The human infant is uniquely helpless in the first weeks and months of life. His arms fly up over his head at random moments in a primitive “startle reflex.” His sleep patterns have no rhyme or reason. He eats and poops round the clock. All these behaviors are the result of an immature brain that, in the service of evolutionary adaptation, does 70% of its growing outside the womb.
With bipedal and upright anatomy, the fully developed human brain could not fit through the already narrow birth canal. Anthropologist Holly Dunsworth has recently proposed alternative evolutionary explanations. At nine months gestation the metabolic demands on the mother become too great. Because we are cultural creatures, maximum brain growth within that culturally rich environment allows for optimal development.
For a new human parent, this helplessness may translate to no sleep, no showers, no ability to do anything but care for the baby. Harvey Karp has referred to this time period as the 4th trimester. His popular Happiest Baby on the Block series offer advice about what to do for a range of behavior challenges in this time period.
But as pediatrician turned psychoanalyst D.W.Winnicott identified, a mother knows what to do. He referred to this kind of care as “primary maternal preoccupation,” a preoccupation that is not only healthy but also highly adaptive. The problem lies in the fact that in contemporary culture new mothers do not themselves have a "holding environment" that supports caring for the baby in the way his immature nervous system requires.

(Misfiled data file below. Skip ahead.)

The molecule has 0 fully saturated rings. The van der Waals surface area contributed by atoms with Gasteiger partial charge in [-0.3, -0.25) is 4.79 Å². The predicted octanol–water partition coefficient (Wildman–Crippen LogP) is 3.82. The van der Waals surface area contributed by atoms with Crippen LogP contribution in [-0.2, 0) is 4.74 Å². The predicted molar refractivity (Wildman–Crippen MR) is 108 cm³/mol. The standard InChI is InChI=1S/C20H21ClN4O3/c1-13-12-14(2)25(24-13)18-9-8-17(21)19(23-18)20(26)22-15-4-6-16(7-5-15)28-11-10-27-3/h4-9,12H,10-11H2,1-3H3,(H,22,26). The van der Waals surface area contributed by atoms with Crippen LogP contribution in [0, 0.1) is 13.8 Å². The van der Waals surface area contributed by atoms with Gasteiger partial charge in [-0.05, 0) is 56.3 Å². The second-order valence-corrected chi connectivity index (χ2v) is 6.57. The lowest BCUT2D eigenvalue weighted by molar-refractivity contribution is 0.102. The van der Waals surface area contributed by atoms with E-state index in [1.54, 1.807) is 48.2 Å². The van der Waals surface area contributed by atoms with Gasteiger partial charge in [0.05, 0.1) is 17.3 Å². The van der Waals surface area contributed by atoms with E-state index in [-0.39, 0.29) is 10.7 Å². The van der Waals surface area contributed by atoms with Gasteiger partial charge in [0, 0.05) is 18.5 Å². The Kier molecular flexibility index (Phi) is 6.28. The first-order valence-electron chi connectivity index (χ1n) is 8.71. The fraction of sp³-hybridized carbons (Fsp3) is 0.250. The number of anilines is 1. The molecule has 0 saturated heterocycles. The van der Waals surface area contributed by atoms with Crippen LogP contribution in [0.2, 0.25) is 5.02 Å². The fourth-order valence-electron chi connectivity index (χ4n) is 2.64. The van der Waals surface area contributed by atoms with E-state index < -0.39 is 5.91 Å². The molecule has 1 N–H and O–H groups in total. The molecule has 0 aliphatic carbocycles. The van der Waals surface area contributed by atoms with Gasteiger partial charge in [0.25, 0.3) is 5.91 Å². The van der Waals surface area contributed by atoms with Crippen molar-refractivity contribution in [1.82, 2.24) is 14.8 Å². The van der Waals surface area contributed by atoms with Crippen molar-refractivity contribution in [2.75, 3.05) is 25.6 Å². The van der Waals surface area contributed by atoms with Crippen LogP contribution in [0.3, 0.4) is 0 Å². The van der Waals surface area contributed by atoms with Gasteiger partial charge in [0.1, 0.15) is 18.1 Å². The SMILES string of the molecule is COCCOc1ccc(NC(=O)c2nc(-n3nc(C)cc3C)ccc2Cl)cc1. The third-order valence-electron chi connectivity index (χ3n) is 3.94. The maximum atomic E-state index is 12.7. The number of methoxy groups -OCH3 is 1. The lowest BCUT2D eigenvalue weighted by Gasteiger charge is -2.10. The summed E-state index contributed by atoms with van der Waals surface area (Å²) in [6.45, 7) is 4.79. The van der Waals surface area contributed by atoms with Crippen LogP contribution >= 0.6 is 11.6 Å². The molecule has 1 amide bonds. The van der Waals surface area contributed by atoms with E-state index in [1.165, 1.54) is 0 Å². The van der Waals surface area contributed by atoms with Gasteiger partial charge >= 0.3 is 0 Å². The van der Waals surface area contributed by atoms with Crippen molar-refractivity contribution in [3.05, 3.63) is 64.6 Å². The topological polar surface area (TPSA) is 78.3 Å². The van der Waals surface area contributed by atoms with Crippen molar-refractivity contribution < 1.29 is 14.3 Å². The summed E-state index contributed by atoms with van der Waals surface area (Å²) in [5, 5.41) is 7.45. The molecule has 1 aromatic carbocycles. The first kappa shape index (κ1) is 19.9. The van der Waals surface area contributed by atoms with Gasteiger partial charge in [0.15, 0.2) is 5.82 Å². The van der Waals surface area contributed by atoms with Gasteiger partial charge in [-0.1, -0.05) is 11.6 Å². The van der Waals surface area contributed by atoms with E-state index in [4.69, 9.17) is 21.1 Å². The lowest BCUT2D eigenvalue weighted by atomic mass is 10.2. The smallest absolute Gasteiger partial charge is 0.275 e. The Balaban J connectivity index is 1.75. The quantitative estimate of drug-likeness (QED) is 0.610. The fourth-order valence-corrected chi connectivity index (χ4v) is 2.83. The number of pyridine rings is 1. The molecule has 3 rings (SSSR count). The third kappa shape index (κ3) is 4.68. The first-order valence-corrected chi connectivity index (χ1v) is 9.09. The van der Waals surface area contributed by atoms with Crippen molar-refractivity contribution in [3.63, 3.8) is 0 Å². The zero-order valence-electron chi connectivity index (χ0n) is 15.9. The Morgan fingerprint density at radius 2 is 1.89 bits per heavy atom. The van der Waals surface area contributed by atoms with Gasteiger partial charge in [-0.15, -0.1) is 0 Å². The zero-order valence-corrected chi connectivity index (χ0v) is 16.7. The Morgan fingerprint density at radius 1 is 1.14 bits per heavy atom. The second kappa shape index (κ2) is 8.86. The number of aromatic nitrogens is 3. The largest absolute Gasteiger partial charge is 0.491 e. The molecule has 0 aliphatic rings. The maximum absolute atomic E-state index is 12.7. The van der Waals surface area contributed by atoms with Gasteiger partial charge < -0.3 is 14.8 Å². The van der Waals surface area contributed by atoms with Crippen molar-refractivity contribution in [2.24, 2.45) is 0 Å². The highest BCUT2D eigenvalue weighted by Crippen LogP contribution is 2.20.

In utero, the mother’s body was available 24-7 to support the developing fetus. The helpless newborn requires a similar amount of time and attention. If all goes well, by three months of age, the baby develops the capacity to self soothe. His movements are no longer random. He can bring his hand to his mouth. His sleep cycles become more regular. A mother can take a shower.
However, when the expectation exists that a new mother will function as she did before the baby was born, the kind of attentiveness an infant requires will not only be challenging, it may be impossible. Faced with this expectation, many mothers feel very much alone. Enormous strain on a marriage may occur when a spouse is the sole source of emotional support,
Extensive longitudinal research spanning over 40 years has shown the importance of attuned caregiving in healthy emotional development. Given the baby’s helplessness, or what Winnicott termed ’’absolute dependence,” in the early weeks and months this kind of attunement is a full time job. Not necessarily by only the mother, but also by an extended holding environment that may include family, friends and community.
There is an evolutionary purpose to what in this country was once termed "lying in." During a period of 3-4 weeks mothers were able to rest and connect with their baby while a group of women helped with household chores and offered emotional support.
Cultures around the world recognize the need for protecting the mother–baby pair in this way. Contemporary American culture is uniquely lacking in a culture of postpartum care.
Fortunately there is recently increasing attention being paid to the emotional wellbeing of mothers. However this attention often comes in the form of calls for "screening and treatment of postpartum depression." Others have reframed the issue as "perinatal emotional complications," a less stigmatizing and more descriptive term. But perhaps it should be renamed postpartum neglect. By this I mean neglect of mothers, not by mothers.